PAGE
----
Illnesses such as autoimmune conditions, infections, and other common chronic diseases, which often have a gut health component, have also been associated with hair loss [6, 20, 25, 26]. Balancing the gut microbiome through a healthy diet and probiotic supplementation is one of the best first steps you can take to address a multitude of symptoms related to thyroid, hair loss, and your overall health and wellness.
Other Potential Factors
Other exogenous reasons for hair loss include:
- Excess selenium, vitamin A, and vitamin E [6, 20]
- Certain common medications like high blood pressure medications, antiarrhythmics, statins, beta-blockers, anti-coagulants, laxatives, antivirals, and psychotropic drugs 
- Contaminated supplements 
- Toxins such as chemicals from hair dyes, highly processed foods, and heavy metals [6, 22]
These exposures are all important to consider, whether they require small lifestyle tweaks or reevaluating some of your supplements and medications with your doctor.
Treating Hair Loss
Conventional treatment for hair loss typically includes the medications finasteride and topical minoxidil, often in combination . Unfortunately, conventional medications aren’t without side effects, and minoxidil must be taken indefinitely to continue experiencing results. Negative side effects can include sexual dysfunction, contact dermatitis, headache, other body hair increase, and low blood pressure .
Low-intensity laser (red light therapy) and hair transplantation are also options [28, 29]. Red light therapy (RLT) does show some promise, but it seems that the improvements are slight, with patient satisfaction being relatively similar to those who were given a sham treatment in the study . This isn’t to say that RLT can’t help, but individual results will vary. Hair transplantation is both invasive and expensive, and although it doesn’t address the root cause, it remains a viable option as a solution for hair loss .
Natural treatments that have been shown to improve hair loss in human clinical trials outside of RLT include supplementing Vitamin D, iron, biotin*, and probiotics, as well as a number of topical herbal treatments.
Vitamin D and iron deficiencies seem to be consistent across various types of alopecia, so supplementing would make a lot of sense, although more work needs to be done to measure efficacy [31, 32, 33, 34].
*Biotin (a B vitamin) is an ingredient found in hair, but the research seems to show that supplementing it may only be beneficial in cases where it’s poorly absorbed by the gut due to some other underlying pathology .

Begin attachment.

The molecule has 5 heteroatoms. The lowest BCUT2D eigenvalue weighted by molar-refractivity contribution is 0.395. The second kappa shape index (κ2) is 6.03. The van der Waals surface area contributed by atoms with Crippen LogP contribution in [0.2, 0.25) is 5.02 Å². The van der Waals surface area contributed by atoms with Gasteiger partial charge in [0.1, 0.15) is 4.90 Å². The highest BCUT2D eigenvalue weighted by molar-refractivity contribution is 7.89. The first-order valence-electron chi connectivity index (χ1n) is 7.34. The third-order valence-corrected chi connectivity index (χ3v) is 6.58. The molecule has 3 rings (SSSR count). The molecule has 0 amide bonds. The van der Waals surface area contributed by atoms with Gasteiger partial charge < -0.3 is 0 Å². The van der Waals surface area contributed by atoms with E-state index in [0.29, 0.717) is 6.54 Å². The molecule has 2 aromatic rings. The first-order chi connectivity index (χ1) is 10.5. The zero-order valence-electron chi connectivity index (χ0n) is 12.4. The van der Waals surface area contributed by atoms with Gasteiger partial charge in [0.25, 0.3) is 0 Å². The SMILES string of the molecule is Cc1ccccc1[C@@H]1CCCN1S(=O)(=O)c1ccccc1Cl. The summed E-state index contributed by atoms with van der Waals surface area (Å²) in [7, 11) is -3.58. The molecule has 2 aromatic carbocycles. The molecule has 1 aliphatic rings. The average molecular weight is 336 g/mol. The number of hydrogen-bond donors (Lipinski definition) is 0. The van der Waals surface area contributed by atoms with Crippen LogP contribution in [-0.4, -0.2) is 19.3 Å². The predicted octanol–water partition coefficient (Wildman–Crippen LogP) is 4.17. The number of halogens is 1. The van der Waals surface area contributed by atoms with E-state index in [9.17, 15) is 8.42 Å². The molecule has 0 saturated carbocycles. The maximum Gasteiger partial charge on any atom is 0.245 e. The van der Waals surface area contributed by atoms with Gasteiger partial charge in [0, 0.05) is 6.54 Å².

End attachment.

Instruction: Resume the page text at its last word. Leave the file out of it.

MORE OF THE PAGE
We’ve already discussed how gut health plays a role, so starting a probiotic regimen also makes a lot of sense, although again, more research is needed to draw a direct connection .
Herbals applied topically, like garlic gel, pumpkin seed oil, rosemary oil, tea tree oil, and others, as well as saw palmetto taken orally, have also shown promise in natural hair regrowth (32, 37, 38, 39]. Caffeine shampoos, oral and topical capsaicin (a chemical found in hot peppers), collagen, ginseng, and even melatonin have also been studied to aid in natural hair regrowth [32, 39]. Energetic and psychological approaches (which may have a positive effect on stress) like acupuncture, hypnotherapy, psychotherapy, and mindfulness-based therapies have also been studied [32, 39, 40]
As you may have guessed, lifestyle factors to support hair regrowth include reducing stress, eating a healthy, nutrient-dense diet, and maintaining proper hair care, especially by eliminating potential irritants in your body care products [32, 39, 40].
Getting at the “Root” of Thyroid and Hair Loss
Now that you have a better understanding of the relationship between thyroid and hair loss, you can take the steps you need to uncover what could be at the root of your problem. Getting a thyroid test through your healthcare provider is a relatively simple process, but it will help you on the road to understanding your hair loss. Once you’ve found answers there, you’ll have a much better understanding of what the next steps should be.
Treating your thyroid will be essential if your thyroid hormone levels are out of balance, and taking a holistic approach that looks at your diet and lifestyle, stress levels, as well as your gut health is the most thorough way to approach the problem. Let’s work together to address your hair loss. Reach out to our clinic to set up a chat. You may also be interested in taking a look at our Thyroid Course, which will give you some more insight into how to address your thyroid yourself.